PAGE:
Calif. residents go home as rain storm wanes
LOS ANGELES — Residents in three California foothill communities headed home on Sunday after a powerful storm that threatened to unleash mud on neighborhoods beneath unstable hills scarred by recent wildfires.
With the storm reduced to sprinkles, residents in the Los Angeles County cities of Glendora and Azusa were allowed back into their homes. Monrovia residents were allowed to return late Saturday, officials said.
The storm — the largest since 2010 — kept emergency planners and rescue crews busy, but it did not produce enough rain to pull California out of a crippling drought that has grown to crisis proportions for the state's vast farming industry.
The precipitation will bring the Los Angeles region to about half its normal rainfall for the season, Bill Patzert, a climatologist for the Jet Propulsion Laboratory in La Cañada Flintridge, told the Los Angeles Times.
“This is no drought buster, but it's a nice, fat down payment” in the water bank, he said.
In downtown Los Angeles, the skies cleared in time for the red-carpet arrivals at the Academy Awards, but rescue teams and cleanup crews were still busy.
A swift-water rescue team plucked four hikers from rising waters in a risky overnight rescue Sunday in Malibu.
The hikers, who were trapped between a high wall and the rising waters in Malibu Creek State Park, were whisked out by helicopter uninjured but cold and exhausted.
In San Diego County, search and rescue teams discovered the body of a 55-year-old man whose kayak was found overturned on Saturday at Lake Sutherland Dam in Ramona.
Show commenting policy
TribLive commenting policy
You are solely responsible for your comments and by using TribLive.com you agree to our Terms of Service.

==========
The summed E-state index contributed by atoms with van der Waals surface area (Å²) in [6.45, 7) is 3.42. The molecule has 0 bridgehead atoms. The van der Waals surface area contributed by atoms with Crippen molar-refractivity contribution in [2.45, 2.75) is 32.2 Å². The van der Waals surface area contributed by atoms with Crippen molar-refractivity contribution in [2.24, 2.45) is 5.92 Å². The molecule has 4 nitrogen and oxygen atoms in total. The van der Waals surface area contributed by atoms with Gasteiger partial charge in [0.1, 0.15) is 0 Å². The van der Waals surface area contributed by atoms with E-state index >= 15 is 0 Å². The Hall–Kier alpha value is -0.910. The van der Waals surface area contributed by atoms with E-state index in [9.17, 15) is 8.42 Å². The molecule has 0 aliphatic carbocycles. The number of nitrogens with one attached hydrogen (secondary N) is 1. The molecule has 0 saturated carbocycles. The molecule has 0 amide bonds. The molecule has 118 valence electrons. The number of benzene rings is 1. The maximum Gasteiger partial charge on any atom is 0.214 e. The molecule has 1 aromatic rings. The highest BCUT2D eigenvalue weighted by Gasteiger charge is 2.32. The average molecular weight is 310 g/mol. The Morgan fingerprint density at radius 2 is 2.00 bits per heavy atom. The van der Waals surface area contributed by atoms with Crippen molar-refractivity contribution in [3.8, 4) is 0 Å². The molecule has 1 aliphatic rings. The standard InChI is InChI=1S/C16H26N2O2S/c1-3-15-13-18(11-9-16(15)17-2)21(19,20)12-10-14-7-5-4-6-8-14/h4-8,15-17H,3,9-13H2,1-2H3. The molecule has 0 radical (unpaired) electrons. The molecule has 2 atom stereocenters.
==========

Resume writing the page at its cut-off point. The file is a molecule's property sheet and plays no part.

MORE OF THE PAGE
We moderate comments. Our goal is to provide substantive commentary for a general readership. By screening submissions, we provide a space where readers can share intelligent and informed commentary that enhances the quality of our news and information.
While most comments will be posted if they are on-topic and not abusive, moderating decisions are subjective. We will make them as carefully and consistently as we can. Because of the volume of reader comments, we cannot review individual moderation decisions with readers.
We value thoughtful comments representing a range of views that make their point quickly and politely. We make an effort to protect discussions from repeated comments either by the same reader or different readers.
We follow the same standards for taste as the daily newspaper. A few things we won't tolerate: personal attacks, obscenity, vulgarity, profanity (including expletives and letters followed by dashes), commercial promotion, impersonations, incoherence, proselytizing and SHOUTING. Don't include URLs to Web sites.
We do not edit comments. They are either approved or deleted. We reserve the right to edit a comment that is quoted or excerpted in an article. In this case, we may fix spelling and punctuation.
We welcome strong opinions and criticism of our work, but we don't want comments to become bogged down with discussions of our policies and we will moderate accordingly.
We appreciate it when readers and people quoted in articles or blog posts point out errors of fact or emphasis and will investigate all assertions. But these suggestions should be sent via e-mail. To avoid distracting other readers, we won't publish comments that suggest a correction. Instead, corrections will be made in a blog post or in an article.